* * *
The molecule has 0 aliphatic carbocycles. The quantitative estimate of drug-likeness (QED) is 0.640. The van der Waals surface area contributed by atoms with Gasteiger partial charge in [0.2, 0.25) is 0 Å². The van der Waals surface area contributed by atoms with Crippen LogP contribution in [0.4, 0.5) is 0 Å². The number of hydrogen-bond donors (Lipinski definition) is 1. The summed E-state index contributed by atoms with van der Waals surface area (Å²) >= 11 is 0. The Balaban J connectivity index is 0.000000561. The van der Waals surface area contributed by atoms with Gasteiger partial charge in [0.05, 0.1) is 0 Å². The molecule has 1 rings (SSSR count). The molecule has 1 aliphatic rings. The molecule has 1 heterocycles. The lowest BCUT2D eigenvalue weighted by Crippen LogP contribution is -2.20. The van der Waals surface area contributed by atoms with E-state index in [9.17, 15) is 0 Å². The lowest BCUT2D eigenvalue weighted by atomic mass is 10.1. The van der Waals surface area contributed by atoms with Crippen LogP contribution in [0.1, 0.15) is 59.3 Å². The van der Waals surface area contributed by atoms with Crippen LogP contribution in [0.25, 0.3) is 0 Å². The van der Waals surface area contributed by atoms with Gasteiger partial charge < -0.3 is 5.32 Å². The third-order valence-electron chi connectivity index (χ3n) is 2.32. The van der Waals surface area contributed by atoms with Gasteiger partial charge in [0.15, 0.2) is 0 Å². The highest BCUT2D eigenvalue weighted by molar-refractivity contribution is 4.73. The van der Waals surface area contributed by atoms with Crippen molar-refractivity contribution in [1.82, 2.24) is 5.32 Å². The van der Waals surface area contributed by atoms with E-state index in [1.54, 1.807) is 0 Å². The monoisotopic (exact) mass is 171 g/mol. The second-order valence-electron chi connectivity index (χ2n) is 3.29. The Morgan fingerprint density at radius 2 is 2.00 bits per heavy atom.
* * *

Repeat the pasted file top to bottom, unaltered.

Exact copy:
The molecule has 0 aliphatic carbocycles. The quantitative estimate of drug-likeness (QED) is 0.640. The van der Waals surface area contributed by atoms with Gasteiger partial charge in [0.2, 0.25) is 0 Å². The van der Waals surface area contributed by atoms with Crippen LogP contribution in [0.4, 0.5) is 0 Å². The number of hydrogen-bond donors (Lipinski definition) is 1. The summed E-state index contributed by atoms with van der Waals surface area (Å²) >= 11 is 0. The Balaban J connectivity index is 0.000000561. The van der Waals surface area contributed by atoms with Gasteiger partial charge in [0.05, 0.1) is 0 Å². The molecule has 1 rings (SSSR count). The molecule has 1 aliphatic rings. The molecule has 1 heterocycles. The lowest BCUT2D eigenvalue weighted by Crippen LogP contribution is -2.20. The van der Waals surface area contributed by atoms with E-state index in [9.17, 15) is 0 Å². The lowest BCUT2D eigenvalue weighted by atomic mass is 10.1. The van der Waals surface area contributed by atoms with Crippen LogP contribution in [0.1, 0.15) is 59.3 Å². The van der Waals surface area contributed by atoms with Crippen LogP contribution in [0.25, 0.3) is 0 Å². The van der Waals surface area contributed by atoms with Gasteiger partial charge < -0.3 is 5.32 Å². The third-order valence-electron chi connectivity index (χ3n) is 2.32. The van der Waals surface area contributed by atoms with Gasteiger partial charge in [0.15, 0.2) is 0 Å². The highest BCUT2D eigenvalue weighted by molar-refractivity contribution is 4.73. The van der Waals surface area contributed by atoms with Crippen molar-refractivity contribution in [1.82, 2.24) is 5.32 Å². The van der Waals surface area contributed by atoms with E-state index in [1.54, 1.807) is 0 Å². The monoisotopic (exact) mass is 171 g/mol. The second-order valence-electron chi connectivity index (χ2n) is 3.29. The Morgan fingerprint density at radius 2 is 2.00 bits per heavy atom.